The Explorer

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out of 5
 

 

 

Who Wrote It?

Born in Kent, Katherine spent time in Zimbabwe, where her father was a diplomat. She later moved to Brussels, then London. She studied at Oxford and developed an interest in roof-top climbing. Her first book, The Girl Savage, was published in 2011 and had influences from Zimbabwe in it. Her second novel, Rooftoppers, won the Waterstones children’s book prize in 2014 and also the Blue Peter award. The Explorer is her fourth novel. It is based in the Amazon Jungle where Katherine fell in love with the beauty of the place. She wanted children to realise that they can be explorers anywhere by paying attention to their world. She explains that the book can be summed up by one line spoken at the end of the novel “You are right to be afraid, be brave anyway”.

What's It About?

From his seat in the tiny aeroplane, Fred watches as the mysteries of the Amazon jungle pass by below him. He has always dreamed of becoming an explorer, of making history and of reading his name amongst the lists of great discoveries. If only he could land and look about him. As the plane crashes into the canopy, Fred is suddenly left without a choice. He and the three other children may be alive, but the jungle is a vast, untamed place. With no hope of rescue, the chance of getting home feels impossibly small. Except, it seems, someone has been there before them.

Fact File

Katherine claims to start every day with a cartwheel as “Reading is almost exactly the same as cartwheeling; it turns the world upside down and leaves you breathless”.

She is now a full-time writer and a Fellow of All Souls College, Oxford, where she studies Renaissance literature and climbs old buildings at night.

Follow Katherine on Twitter: @kdbrundell

Your Reviews

Johnny from Westgate Primary:

This is an amazing novel with captivating illustrations, strong-minded characters and a story line that really hits home.

When their aeroplane crashes in the middle of the Amazon jungle, Fred, Lila, Con and Max are forced to band together in the fight to survive. As the group head out on their journey to Manaus and civilisation, they realise something - someone has walked this path before. Can they find this strange explorer in whose footsteps they are following? Will they ever get home?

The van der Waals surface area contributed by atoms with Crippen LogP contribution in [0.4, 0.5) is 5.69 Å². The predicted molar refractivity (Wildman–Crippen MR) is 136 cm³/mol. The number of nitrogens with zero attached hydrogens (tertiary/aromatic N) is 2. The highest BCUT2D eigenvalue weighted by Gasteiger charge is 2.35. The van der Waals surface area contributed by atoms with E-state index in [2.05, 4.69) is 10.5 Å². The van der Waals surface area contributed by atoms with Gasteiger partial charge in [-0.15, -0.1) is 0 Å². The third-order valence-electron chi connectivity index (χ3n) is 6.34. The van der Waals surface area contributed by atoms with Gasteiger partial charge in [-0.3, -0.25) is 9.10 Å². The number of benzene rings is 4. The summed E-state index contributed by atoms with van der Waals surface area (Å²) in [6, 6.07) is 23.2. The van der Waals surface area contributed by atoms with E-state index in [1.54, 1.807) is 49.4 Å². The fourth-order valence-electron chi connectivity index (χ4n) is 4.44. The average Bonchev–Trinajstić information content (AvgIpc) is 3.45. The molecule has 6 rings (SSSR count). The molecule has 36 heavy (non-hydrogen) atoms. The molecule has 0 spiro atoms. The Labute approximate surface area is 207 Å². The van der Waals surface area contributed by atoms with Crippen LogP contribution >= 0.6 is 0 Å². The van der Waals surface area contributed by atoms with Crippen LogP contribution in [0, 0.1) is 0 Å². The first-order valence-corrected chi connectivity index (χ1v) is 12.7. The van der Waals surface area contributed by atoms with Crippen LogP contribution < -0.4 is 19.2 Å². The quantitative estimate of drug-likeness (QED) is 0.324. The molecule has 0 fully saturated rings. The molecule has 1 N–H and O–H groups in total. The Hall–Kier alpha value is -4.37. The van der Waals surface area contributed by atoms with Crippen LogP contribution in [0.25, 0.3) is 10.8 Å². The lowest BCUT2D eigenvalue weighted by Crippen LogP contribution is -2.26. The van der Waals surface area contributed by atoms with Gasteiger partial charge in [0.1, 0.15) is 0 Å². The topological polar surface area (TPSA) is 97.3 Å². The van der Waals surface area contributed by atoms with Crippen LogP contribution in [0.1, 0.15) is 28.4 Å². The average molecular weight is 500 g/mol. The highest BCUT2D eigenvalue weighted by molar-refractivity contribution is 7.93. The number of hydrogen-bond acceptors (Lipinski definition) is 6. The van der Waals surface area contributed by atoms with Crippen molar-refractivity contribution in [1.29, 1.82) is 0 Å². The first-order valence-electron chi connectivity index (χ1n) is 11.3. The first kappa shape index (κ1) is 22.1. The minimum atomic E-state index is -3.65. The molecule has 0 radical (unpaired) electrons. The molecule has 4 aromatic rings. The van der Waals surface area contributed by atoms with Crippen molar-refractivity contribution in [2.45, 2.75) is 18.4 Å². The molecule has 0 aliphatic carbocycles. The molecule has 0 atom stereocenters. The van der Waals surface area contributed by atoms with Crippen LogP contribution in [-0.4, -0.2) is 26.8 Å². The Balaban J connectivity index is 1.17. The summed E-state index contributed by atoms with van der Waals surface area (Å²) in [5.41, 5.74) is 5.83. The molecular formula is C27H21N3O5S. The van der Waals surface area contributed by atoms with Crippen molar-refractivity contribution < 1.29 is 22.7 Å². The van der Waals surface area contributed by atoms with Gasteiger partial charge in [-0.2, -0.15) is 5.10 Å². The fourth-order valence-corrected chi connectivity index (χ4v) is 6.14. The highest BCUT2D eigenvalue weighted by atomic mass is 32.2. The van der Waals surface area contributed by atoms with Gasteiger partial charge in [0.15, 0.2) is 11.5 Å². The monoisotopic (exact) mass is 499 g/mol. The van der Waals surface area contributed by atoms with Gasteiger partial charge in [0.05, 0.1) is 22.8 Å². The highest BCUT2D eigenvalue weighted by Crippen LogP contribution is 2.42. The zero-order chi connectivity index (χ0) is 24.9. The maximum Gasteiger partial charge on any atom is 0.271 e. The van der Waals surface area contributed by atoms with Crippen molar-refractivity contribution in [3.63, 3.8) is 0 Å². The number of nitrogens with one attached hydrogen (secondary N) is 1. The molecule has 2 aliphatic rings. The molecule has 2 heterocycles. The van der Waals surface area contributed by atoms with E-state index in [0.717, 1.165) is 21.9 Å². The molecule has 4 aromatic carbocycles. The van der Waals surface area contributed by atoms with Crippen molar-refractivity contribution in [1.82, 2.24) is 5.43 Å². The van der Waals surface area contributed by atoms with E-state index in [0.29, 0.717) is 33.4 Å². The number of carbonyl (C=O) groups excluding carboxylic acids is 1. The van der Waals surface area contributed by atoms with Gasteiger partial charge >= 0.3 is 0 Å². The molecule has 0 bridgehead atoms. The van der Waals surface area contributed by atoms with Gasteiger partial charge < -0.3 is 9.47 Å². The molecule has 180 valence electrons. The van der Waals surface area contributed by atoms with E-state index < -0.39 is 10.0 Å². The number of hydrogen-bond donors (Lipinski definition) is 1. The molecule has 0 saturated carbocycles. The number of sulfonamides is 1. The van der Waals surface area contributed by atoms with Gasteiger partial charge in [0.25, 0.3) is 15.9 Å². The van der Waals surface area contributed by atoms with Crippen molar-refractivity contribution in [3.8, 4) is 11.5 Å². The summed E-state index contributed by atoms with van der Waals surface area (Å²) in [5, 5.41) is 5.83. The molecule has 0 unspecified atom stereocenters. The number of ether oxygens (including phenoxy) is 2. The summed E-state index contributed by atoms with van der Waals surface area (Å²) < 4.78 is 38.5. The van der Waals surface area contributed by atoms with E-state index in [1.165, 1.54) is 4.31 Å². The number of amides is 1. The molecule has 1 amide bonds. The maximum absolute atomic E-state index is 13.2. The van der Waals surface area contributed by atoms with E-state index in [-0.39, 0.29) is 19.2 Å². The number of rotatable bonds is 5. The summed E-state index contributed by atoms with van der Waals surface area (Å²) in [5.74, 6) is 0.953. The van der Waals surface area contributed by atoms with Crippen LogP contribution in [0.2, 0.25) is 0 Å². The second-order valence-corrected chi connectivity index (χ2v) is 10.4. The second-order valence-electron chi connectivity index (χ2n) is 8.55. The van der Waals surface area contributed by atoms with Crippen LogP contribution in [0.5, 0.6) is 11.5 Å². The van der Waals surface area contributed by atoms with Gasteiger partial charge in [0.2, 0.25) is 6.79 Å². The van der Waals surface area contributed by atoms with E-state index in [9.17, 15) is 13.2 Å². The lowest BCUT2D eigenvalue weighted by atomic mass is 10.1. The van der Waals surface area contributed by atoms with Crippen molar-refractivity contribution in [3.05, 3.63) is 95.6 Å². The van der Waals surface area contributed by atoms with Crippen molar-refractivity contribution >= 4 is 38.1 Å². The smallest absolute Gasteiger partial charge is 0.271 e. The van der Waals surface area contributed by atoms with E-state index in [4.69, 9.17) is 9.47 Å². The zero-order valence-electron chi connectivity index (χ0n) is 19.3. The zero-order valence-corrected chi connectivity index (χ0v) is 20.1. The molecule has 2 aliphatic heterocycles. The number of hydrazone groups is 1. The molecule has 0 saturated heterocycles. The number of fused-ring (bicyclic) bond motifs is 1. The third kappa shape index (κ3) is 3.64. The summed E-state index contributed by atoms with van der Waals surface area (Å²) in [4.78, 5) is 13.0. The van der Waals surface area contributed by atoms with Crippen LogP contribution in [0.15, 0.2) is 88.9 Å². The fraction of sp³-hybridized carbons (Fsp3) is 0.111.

Read on to find out...

Johnny gave The Explorer 4 out of 5 and now plans to read Letters from the Lighthouse by Emma Carroll.

Lucy from Westgate Primary School:

This was an outstanding novel with great vocabulary and writing skills and some beautiful illustrations. This was a book that showed true friendship and team work. It also displays a lot of anger and annoyance of when not using team work and communication skills.It is about 4 total strangers who unfortunately crashed in an airplane, and ended up being the best of friends anyone could ever be, and like they were family. It was truly touching, and I couldn't bear to put the book down.

I would give this a big,fat 5 out of 5 , and would highly recommend it to kids who like to read adventure stories or books about friendship.

Lucy gave The Explorer 5 out of 5 and now plans to read The Boy with One Name by J R Wallis.

Farhanah from Oakwood Primary Academy:

I really enjoyed the book . I found it easy to read. My favourite character must be the explorer because of the way he acts and what he does. I would definitely recommend this book.

Farhanah gave The Explorer 5 out of 5 and now plans to read The Dragon with a Chocolate Heart by Stephanie Burgis.